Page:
Ask your friend directly (by phone, email, or in person) for details about the message. Where did it come from (Facebook, Twitter, etc.)?
Go directly to the platform (Facebook, TikTok, etc.) and look for the evidence your friend gave that you’d been hacked.
If your friend says, “I got a message on Facebook from you that didn’t sound like you,” look at the history of your recently sent messages. If you can’t find a record of your account sending that message, you haven’t been hacked, you’ve been cloned.
What if your history shows that the message was sent from your account, but it wasn’t you who sent it? Then someone else has been using your account: you’ve been hacked.
I’ve been hacked!
Now, you’re sure.
- Change your password immediately.
- Log out of everywhere the account is logged in. The platform will have tools to do this. Yes, it’ll be a pain. You’ll have to get back in. So will the hacker, and it’ll be harder for them than for you.
- Set your password to something even you won’t be able to remember. Never reuse passwords.
- Figure out how far the damage went and do what you can to repair it. Start with checking your bank accounts and then proceed to checking on your reputation. This is the hardest step.
- Monitor your accounts to make sure the hacker doesn’t try again.
I’ve been cloned!
Cloning requires a different response.
- Do a search on the platform for users with your name. Some names are common, but a clone will use your current avatar or possibly an older one.
- Identify the clone.
- Report the clone using the platform’s tools.
- Have your friend report the clone.
- Look at the friends that are on the clone’s account. Hey, they know who your friends are by checking your account. Check theirs! If you see that any of your friends have fallen prey to the clone, let them know what is going on and encourage them to report the clone. Be careful. Make sure they report the clone and not you.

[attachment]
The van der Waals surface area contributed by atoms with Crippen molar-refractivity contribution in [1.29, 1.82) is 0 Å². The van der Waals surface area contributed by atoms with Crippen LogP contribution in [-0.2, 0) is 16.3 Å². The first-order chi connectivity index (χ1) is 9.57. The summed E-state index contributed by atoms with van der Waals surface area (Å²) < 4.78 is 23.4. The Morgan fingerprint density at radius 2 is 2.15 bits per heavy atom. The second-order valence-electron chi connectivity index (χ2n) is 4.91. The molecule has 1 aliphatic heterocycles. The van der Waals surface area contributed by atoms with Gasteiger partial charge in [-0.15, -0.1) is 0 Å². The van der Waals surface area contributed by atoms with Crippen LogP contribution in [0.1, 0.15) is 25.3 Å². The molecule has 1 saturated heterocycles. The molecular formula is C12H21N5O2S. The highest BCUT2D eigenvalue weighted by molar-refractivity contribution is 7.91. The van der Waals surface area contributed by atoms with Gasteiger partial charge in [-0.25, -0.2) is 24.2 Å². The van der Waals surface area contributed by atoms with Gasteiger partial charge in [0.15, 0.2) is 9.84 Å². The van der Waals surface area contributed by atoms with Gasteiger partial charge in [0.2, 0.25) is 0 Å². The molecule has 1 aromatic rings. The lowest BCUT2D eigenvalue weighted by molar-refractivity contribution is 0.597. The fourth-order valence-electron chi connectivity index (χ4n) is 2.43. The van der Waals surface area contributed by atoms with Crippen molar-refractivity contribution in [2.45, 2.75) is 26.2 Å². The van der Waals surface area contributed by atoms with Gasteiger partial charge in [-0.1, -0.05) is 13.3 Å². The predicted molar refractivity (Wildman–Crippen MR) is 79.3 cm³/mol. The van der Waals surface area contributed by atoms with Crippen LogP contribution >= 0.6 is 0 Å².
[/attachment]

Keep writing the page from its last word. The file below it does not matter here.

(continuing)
- If you haven’t already, get your account verified. Note: some platforms won’t deal with clones unless they are attacking a verified account.
Our profession makes us public figures. We need to protect our reputation in any way we can. You can’t prevent cloning; you can only respond well to it.
If you think someone has been hacked, take a moment to check before scaring them. If you discover a clone, report the clone to the social media platform if you can, then let your friend know what you experienced. Remember: it isn’t your friend’s fault if they were cloned. They need to know what is going on, but you don’t want them to feel blamed or threatened.
The most important step is the one that feels less instinctive: that moment of breathing.
Social engineering attacks thrive when you react based on gut instinct. They’ll trick you into even more danger, and if they can, they’ll steal your identity, your money, and your friends. They are greedy, and they are ruthless.
Take a minute and breathe.
Then react calmly and carefully.
Have you been cloned? Have you seen someone else get cloned? What do you think the goal of the attack was?
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Lisa Norman’s passion has been writing since she could hold a pencil. While that is a cliché, she is unique in that her first novel was written on gum wrappers. As a young woman, she learned to program and discovered she has a talent for helping people and computers learn to work together and play nice. When she’s not playing with her daughter, writing, or designing for the web, she can be found wandering the local beaches.
Lisa writes as Deleyna Marr and is the owner of Deleyna’s Dynamic Designs, a web development company focused on helping writers, and Heart Ally Books, an indie publishing firm. She teaches for Lawson Writer’s Academy.
Interested in learning more from Lisa? See her teaching schedule below.
Lead Image by B_A from Pixabay